Hello, my name is Emily Isherwood and I am an artist living in Bristol, UK. Most of my work has been live performance and composition with a number of bands since 2011. I've contributed post-graduate research in gender within music and songwriting psychology. More casually, I've worked in record shops for much of my 20s, to keep myself afloat. In 2019, I decided to release a collection of songs under my own name, and I put out an LP, 'Distant Television Studios', with lo-fi beasties, Breakfast Records. You can find it tucked in the racks of Rough Trade, or smaller indies across the UK. It's also on the stream machine.
Tonight, it's Christmas Eve, and I have decided that, in 2020, I'm going to try stand up (cue the immediate laughter of anyone who already knows me - this is going well). As I have found a greater interest in communication within art, I have consumed a lot of improvised comedy - in person, on the television, in my dreams - and people seem to laugh at some real shit, so I thought I might as well give it a go. I'm not particularly funny, or interesting, but people voted for Boris, so fuck it, people are stupid.
I think we are well versed with failure, in British culture. We love it. Laughing nervously and politely behind the disappointment, and there's some hilarity and comfort to be found in its familiarity. So, in theory, whether or not my first performance is met with interest or revolt, there is some humour to be found.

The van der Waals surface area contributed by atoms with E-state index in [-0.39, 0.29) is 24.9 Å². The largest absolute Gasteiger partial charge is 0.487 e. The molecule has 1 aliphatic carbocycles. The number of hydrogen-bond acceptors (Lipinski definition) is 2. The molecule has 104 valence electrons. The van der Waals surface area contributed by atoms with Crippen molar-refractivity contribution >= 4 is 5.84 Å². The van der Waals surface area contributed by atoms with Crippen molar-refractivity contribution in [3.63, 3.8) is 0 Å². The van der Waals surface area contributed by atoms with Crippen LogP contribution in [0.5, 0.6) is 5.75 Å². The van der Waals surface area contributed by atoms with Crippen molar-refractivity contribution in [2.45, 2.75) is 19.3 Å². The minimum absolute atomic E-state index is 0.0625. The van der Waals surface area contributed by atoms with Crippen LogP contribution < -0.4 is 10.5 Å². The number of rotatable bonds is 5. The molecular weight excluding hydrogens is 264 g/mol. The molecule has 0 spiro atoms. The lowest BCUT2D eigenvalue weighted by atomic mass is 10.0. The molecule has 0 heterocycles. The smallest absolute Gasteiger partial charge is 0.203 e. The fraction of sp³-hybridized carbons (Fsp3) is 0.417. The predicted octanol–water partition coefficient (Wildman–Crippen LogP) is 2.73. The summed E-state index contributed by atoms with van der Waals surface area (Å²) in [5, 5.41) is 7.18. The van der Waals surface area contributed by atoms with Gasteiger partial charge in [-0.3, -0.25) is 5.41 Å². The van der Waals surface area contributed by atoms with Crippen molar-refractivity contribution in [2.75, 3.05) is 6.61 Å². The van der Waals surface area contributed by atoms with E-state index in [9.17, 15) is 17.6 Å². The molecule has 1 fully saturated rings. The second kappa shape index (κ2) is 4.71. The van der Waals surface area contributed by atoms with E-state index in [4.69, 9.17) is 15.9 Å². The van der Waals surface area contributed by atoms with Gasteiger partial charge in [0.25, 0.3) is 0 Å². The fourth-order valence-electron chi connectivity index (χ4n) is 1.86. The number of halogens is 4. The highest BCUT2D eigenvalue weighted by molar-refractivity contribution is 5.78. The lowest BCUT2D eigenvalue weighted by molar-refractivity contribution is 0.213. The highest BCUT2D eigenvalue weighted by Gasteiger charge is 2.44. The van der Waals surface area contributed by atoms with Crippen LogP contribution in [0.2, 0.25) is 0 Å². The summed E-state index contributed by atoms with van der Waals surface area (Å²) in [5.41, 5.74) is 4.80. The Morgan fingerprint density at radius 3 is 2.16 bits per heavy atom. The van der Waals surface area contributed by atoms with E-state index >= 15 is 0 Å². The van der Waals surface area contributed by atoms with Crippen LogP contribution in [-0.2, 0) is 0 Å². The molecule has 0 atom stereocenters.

Announcing my inevitable, ill-fated destiny, seems fun, but also sort of like setting a resolution to start running with your work collegue when you both live at the top of Wells Road. A loaded resolution with many problems, but perhaps best left to see 'how it all pans out'.
As an unprofessional, but somewhat academically versed writer, I've tried many manifestations. Music reviews (not enough ways to describe vapid, money-fuelled nonsense/not enough bands making anything other than post-punk, at the moment, to introduce any language variation). Secondly, scriptwriting (the stark depression of fearing that you will never, ever find a cast of even local youths to fulfil your 15 minute theatre short), and, of course, songwriting - an innermost private monologue, flowered up with false recollections and a waft of desperation. The idea is to use this method (my most successful thus far) and package it with less synth, and more tears.